First Look – Cult’s Parts & Products With Robbie Morales Interview
Photos and interview by Fat Tony.
We have more than 50 detailed photos of all the new Cult products that are available right now along with an interview with the man behind the brand, Robbie Morales. Want to see exactly what’s up with their frames? We have you covered. Want to see all their soft goods? We have that, too…check it out.
All photos by Fat.
(Click on page 2 of this article to see the product photos larger or to save them to your computer.)
An Interview With Cult’s Robbie Morales
When you and the Cult crew started making products, how did you decide what you were going to make first? Was it that you saw a need for a better stem, sprocket, peg, etc.? Or were those the easiest to get off the ground right away? Explain your thought process…
There are a number of factors that went into hard good product range. With our backs pushed to the wall, we put together a line of parts that are essential to any legitimate BMX brand. For the company to maintain we must stay relevant, and also make money. The idea of adding ‘better’ parts to the market is not the best way of describing it. This company is in no way about “reinventing the wheel” per say. It’s actually more of appreciation for classic looking BMX parts. Evolution and technology come from a real disingenuous place in the current world we live in, and the only goal of this company is to crush that idea. Neal Wood has a lot of really great ideas, and he’s applying his knowledge with current technology to bring you the most genuine bike parts on the market. Less flash, more strength. We as a crew all firmly stand behind this.
The Cult parts and frames are super basic in look, function, and colors—explain your reasons behind this…
Reaction to current market, distaste for mindless over-branding. Tired of parts looking like bad science projects.
Do you have any plans right now to do different colors in the future? Or are you going to stick with raw, polished, and black for a while?
At this point there are no plans for any specific colors. The unpainted frame fits well with the aesthetic of the whole brand in general. It’s our first big offering in the rawest form possible—no paint jobs to hide behind. Stripped down for you to see the welds, see the tubing, and understand where your bike came from.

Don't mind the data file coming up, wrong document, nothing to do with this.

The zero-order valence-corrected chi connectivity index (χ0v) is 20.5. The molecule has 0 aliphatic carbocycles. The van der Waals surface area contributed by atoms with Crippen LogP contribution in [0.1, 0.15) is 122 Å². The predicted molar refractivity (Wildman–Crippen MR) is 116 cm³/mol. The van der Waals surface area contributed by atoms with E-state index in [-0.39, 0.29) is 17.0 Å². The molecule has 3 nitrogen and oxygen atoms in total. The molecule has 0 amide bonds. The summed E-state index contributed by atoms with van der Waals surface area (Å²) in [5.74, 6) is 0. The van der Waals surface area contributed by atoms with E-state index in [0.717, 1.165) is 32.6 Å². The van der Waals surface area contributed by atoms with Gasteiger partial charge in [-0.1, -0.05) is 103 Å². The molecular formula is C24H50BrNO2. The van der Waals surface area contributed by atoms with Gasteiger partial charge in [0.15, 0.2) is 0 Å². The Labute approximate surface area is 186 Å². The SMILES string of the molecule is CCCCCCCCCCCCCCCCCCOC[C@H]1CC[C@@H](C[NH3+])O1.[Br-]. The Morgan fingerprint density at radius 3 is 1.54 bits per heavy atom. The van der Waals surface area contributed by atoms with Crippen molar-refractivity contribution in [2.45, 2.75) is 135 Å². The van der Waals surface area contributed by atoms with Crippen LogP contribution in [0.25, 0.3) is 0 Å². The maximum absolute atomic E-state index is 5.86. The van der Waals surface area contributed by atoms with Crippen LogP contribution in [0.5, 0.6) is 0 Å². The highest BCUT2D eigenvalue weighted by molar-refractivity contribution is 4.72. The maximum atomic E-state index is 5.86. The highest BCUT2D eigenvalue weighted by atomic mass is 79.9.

“Riding your bike makes you better, not worrying about your geometry.”
The two frames are interesting to me. Explain how they are different, why you chose to make them different in those ways, and why a rider may prefer one instead of the other.
The two different American-manufactured frames are only slightly different. Given their individual capabilities, the Solid welded frames feature a single-bend chain stay (that allows big tires), and the FBM welded frames cater to a bigger rear tire with s-bend chain stays. Cosmetically, the head tubes and gussets have some slight differences.
I know that Solid and FBM are “machine shops,” but they are known for being bike companies. Do you find it weird that your bike company is advertising that your frames are made by another bike company?
Do you find it weird to support your friends? Do you find it weird to support your community?
Between yourself, Neal Wood, and the team riders, who all had a hand in designing the frame?
Neal’s title is “Skull Fucker,” he will slay all work in his path. Neal is trained as a mechanical engineer, he offers the mechanical and CAD input, while everyone else gives their personal taste.
How has the team responded to only having one frame in the lineup instead of several to choose from?
Thankfully, everyone on the team is so good that it really doesn’t matter what they ride. If you’re a young kid reading this, you should take that into consideration: riding your bike makes you better, not worrying about your geometry.
What is the next part(s) on your agenda to make?
All photos by Fat.